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Types of 3D Printers and Printing Techniques: A Quick Overview

Types of 3D printers

Understanding the types of 3D printers available in the market will help ensure that you select the best product for your operations.

Plastic is ubiquitous in our modern world, a staple of many manufacturing components and consumer products. With its versatility and low cost, it is suitable for a wide range of purposes. But along with plastic’s versatility comes the need to decide between the various alternatives for its design, manufacture and assembly.

3D printing is an additive manufacturing technology that creates a plastic print by iteratively layering the requisite materials onto one another until the final product is complete. 3D printing is usually faster than conventional alternatives for plastic fabrication, which has made it an increasingly popular choice for modern businesses.

How many types of 3D printers are there?

Several different additive manufacturing techniques are employed in modern 3D printing. Depending on your timeline, budget, and product requirements, some 3D printing techniques and types of 3D printers will fit your project better than others. Here we examine the different techniques, along with their relative advantages, disadvantages, and most common use cases.

1. Extrusion – FFF

Types of 3D printers FFF

Extrusion – FFF creates objects by depositing layers of melted thermoplastic polymers. It is most commonly used for constructing visual aids and prototypes. A broad variety of compatible materials can be used to fulfill all requirements. This technique can produce functional parts for a wide range of applications.

Advantages:

  • Fast printing speed
  • Ability to create end-use parts
  • Large range of compatible materials

Disadvantages:

  • Visible layer lines
  • Less detail than other methods

2. Vat Polymerization – SLA

Vat Polymerization – SLA uses UV laser light to selectively photo-polymerize a vat of liquid curable resin, creating a solid model. It is a highly accurate technique that produces a good surface finish. It is mainly used for the creation of visual aids and prototypes, as well as casting moulds.

Advantages:

  • Highly accurate
  • Very precise
  • Smooth surface quality

Disadvantages:

  • Parts tend to degrade in sunlight
  • Low mechanical properties
  • Requires mechanical support removal

3. Vat Polymerization – DLP

Types of 3D printers DLP

Vat Polymerization – DLP also selectively photo-polymerizes a vat of liquid curable resin to create a solid model. While similar to SLA in its use of curable resin, the two techniques differ in the type of light source used to cure the photopolymer. DLP uses light from a digital light projector screen, and creates only a single image per layer. Its high precision makes it a popular choice for casting moulds and creating visual aids and prototypes.

Advantages:

  • Highly accurate
  • Very precise
  • Smooth surface quality

Disadvantages:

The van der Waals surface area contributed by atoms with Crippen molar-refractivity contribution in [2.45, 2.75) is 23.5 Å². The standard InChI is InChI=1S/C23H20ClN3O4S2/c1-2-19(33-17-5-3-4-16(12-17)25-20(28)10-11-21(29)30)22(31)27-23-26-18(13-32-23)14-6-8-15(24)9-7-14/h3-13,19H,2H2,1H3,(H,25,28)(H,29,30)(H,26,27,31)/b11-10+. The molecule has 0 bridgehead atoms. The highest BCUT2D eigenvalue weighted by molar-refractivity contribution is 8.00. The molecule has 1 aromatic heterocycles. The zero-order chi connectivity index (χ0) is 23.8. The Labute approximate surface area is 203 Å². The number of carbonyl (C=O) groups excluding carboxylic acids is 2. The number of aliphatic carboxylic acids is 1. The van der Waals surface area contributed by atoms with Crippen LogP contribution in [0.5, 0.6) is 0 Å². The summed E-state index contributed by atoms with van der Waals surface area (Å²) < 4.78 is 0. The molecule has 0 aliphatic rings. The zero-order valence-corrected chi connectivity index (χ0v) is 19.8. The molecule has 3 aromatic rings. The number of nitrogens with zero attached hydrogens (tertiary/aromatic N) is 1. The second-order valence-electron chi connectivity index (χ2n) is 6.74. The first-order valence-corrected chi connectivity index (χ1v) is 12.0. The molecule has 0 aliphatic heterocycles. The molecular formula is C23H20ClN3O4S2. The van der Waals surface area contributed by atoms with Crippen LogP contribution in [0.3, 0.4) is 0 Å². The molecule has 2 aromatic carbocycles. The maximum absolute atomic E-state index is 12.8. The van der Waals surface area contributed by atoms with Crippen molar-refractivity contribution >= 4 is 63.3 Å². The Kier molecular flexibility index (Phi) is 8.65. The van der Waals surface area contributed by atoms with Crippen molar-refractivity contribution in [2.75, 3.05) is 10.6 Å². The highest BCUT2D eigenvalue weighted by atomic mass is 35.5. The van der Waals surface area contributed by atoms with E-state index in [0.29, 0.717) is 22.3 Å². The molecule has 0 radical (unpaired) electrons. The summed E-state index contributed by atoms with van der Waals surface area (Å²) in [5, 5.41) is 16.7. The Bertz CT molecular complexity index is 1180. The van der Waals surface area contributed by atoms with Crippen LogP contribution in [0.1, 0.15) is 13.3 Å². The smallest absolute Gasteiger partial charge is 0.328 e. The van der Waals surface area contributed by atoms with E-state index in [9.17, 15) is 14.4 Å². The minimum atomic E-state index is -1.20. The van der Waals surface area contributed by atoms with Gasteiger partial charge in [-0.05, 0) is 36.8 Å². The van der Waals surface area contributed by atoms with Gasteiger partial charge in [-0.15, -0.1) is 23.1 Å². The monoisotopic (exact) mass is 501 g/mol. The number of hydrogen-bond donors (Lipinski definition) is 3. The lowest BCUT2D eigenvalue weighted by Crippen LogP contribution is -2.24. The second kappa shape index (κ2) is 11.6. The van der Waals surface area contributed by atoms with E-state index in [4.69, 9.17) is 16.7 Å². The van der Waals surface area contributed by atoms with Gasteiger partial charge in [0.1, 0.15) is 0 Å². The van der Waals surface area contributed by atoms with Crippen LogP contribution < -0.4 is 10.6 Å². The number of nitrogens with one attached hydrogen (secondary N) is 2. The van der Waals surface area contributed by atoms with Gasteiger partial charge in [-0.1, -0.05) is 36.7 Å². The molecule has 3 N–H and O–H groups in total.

• Parts tend to degrade in sunlight
  • Offers low mechanical properties
  • Requires mechanical support removal

4. Powder Bed Fusion

Powder Bed Fusion uses high powered lasers to selectively sinter powdered plastic materials. It is most commonly used for prototyping, functional testing, and the creation of manufacturing aids. It is also very popular for small-series part production.

Advantages:

  • Ideal for complex geometries
  • Good for small-series part production

Disadvantages:

  • Higher cost than most other techniques
  • Grainy and porous surface result

5. Material Jetting

Material Jetting deposits and cures material droplets using photopolymers sensitive to UV light. It is most often used for prototyping and casting moulds.

Advantages:

  • Enables full-color prototyping
  • Excellent surface quality
  • Highly accurate
  • Good level of detail

Disadvantages:

  • Offers low material properties
  • Works with a limited range of materials

6. Binder Jetting

Binder Jetting uses a liquid bonding material to bind parts of a powder bed together. It is mainly used for full-color prototyping and pattern casting.

Advantages:

  • Enables full-color model production
  • Good surface quality

Disadvantages:

  • Offers limited mechanical properties
  • Parts tend to be fragile and brittle

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Types of 3D Printers: Choosing the right one for your project

Additive manufacturing technologies are excellent for producing a modest quantity of parts at low cost and with short lead times. The various types of 3D printers are also ideal for creating parts with complex geometries at a level of precision that cannot be replicated by alternate fabrication methods.

While a wide variety of technologies are now available for plastic part fabrication, some methods will be more fitting than others for any particular application. The requirements for the final product, volume of parts needed, and available budget will largely dictate the chosen technology. The properties of the plastic will also determine which manufacturing methods and processing parameters will be feasible.

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